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Wise man's gifts for the healthy holidays
Mike Thompson mug
Mike Thompson

Wise Man’s Gifts for the Healthy Holidays

Christmas tradition tells of the 3 Wisemen traveled far to give gifts of gold, frankincense, and myrrh.  I understood gold but was always confused about frankincense and myrrh.

This could be compared to invaluable biopsychosocial gifts we can give to ourselves during the holiday season. Wise men and women give themselves thoughtful gifts this time of year.

Biopsychosocial refers to the whole health from a biological, psychological, and sociological perspective. Bio meaning your physical, psycho meaning your thoughts, behaviors, and emotions and social is the social and cultural environment you’re in. 

Break it down and keep it simple.  Here are Magi-like gifts with priceless potential.

Bio-Consider your body during this time. 

1.      If you are maxing out on food at parties, track it and trade excess calories for more movement.  Get your gym or outdoor activity time on the calendar and try to burn enough to offset your indulgence.  You’ll feel great!

2.      Treat your body first by eating a healthy meal with fruit and veggies before going to a party or work environment with holiday snacks (full of sugar and fat).

3.      Drink water first-never have one alcoholic drink without drinking water before and after.  Filling up with water makes you less thirsty, assures you have fewer drinks and lessens the pain of hangovers.  It also gives you control and the self-esteem that comes with it. If you’re picky, take your own water bottle to the party.

Psycho-Plan for your happiness and minimal stress.

1.      Plan time off the party scene with quiet time for rest, outdoor activities, or meditation to recharge. This is a must for introverts (see social below).

2.      Enjoy the season. Give your mind self-care gifts like gratitude. Literally count your blessings by writing 5 things you’re grateful for.  Anything goes, especially friends and family.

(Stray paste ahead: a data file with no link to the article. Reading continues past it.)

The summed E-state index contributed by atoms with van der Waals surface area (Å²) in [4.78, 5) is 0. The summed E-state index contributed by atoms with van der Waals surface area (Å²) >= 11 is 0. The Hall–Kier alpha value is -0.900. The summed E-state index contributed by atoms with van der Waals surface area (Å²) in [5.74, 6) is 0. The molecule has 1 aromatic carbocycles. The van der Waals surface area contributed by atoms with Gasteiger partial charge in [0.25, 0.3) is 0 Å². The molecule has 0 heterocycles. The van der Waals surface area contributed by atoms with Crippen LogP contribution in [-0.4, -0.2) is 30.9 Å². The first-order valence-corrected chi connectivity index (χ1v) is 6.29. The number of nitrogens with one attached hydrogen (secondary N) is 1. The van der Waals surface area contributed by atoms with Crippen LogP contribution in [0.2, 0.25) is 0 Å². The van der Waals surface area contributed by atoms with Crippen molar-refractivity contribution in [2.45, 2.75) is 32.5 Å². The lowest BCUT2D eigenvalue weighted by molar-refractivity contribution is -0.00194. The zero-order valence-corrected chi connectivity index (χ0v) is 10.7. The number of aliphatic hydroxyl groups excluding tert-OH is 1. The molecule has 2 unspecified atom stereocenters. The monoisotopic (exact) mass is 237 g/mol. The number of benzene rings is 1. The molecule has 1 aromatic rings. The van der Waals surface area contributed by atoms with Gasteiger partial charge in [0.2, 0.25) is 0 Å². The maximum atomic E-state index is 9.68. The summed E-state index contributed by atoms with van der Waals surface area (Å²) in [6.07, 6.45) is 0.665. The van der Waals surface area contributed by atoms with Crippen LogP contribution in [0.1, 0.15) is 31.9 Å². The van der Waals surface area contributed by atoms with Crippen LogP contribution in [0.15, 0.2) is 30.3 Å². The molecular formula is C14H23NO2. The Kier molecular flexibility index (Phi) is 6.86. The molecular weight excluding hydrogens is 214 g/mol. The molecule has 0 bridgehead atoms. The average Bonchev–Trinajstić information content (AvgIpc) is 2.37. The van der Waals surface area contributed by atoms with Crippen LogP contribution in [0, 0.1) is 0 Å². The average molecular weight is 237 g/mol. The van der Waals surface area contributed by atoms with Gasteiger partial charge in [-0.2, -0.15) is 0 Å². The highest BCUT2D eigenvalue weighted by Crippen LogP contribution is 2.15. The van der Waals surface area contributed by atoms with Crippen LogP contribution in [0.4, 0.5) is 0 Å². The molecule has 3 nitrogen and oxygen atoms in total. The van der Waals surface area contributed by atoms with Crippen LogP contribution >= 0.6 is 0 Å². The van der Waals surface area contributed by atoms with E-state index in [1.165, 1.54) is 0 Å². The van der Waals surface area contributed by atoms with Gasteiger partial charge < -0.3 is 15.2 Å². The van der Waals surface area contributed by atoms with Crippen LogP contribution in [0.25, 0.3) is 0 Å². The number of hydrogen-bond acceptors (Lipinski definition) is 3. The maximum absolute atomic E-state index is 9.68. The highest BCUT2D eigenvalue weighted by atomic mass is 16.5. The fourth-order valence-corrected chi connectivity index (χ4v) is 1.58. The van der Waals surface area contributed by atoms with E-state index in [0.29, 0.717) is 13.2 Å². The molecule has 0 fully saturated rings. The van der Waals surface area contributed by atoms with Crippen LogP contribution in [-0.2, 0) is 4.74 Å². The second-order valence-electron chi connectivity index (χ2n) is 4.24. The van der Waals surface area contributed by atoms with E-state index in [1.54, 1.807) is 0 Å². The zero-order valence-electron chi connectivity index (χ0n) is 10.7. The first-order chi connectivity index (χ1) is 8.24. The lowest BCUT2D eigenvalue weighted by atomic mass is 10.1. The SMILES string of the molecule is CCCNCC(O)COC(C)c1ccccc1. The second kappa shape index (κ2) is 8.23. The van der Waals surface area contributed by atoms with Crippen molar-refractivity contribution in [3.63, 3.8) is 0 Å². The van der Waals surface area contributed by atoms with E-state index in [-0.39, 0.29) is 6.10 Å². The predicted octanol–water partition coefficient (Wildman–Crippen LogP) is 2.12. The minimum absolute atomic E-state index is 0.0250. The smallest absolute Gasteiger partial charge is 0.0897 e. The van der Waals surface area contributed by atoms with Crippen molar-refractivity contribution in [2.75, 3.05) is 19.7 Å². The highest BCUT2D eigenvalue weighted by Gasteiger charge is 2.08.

3.      If you are a workout champ, grade the number of workouts (or physical activities) for the month-A=25+ workouts, B=20-24, C=15-19, etc.

Social  Consider your environment so you can thrive

1.      If you tend towards the introverted side and are challenged by the holidays:

a.       Give yourself time to recharge.  Plan your calendar alone time and feel good about it.  Take at least one day off after big get-togethers.

b.      Feel good about saying no.  It’s OK to take the time off.  Try to plan for the most important family events for you.

c.       Think before, during and after:  Before and event, take time to think through what you will do before, during and after to help yourself manage any stress or discomfort.  What can you do to make sure your stress level is as low as possible? Consider spending time alone, going for a peaceful walk or meditation.  Maybe you can find a spare room at a family party to spend some time alone or take their dog for a walk.

2.      Everyone can get involved in the reindeer games.  Games with grandparents, kids and cousins make memories that last a lifetime.  My friend Susan regaled in her Thanksgiving story about how she set up pickleball games with her grandkids and great grandkids.  Her face glowed as she told how everyone had a blast-even those who never played before. I still cherish the Christmas card games I was invited to play with my usually unapproachable grandpa.  This joy still lives in me.  What game can your family play?  You won’t have to ask twice if you get the kids involved in group video games. Being around family and friends helps you feel cared for and included.  They can also keep you grounded and help you solve some of your problems.  Enjoy this time to connect and catch-up.

In the Christmas story, the Magi traveled months and hundreds of miles to give gifts.  You are truly one of the wise men and women if you go out of your way to give yourself the gift of biopsychosocial health.  It feels good and it lasts.

Mike Thompson is a health coach and writes about nutrition and amazing aging.  He lives in Richmond Hill, is certified in exercise nutrition and founder of SelfCare Sustained. Reach him at


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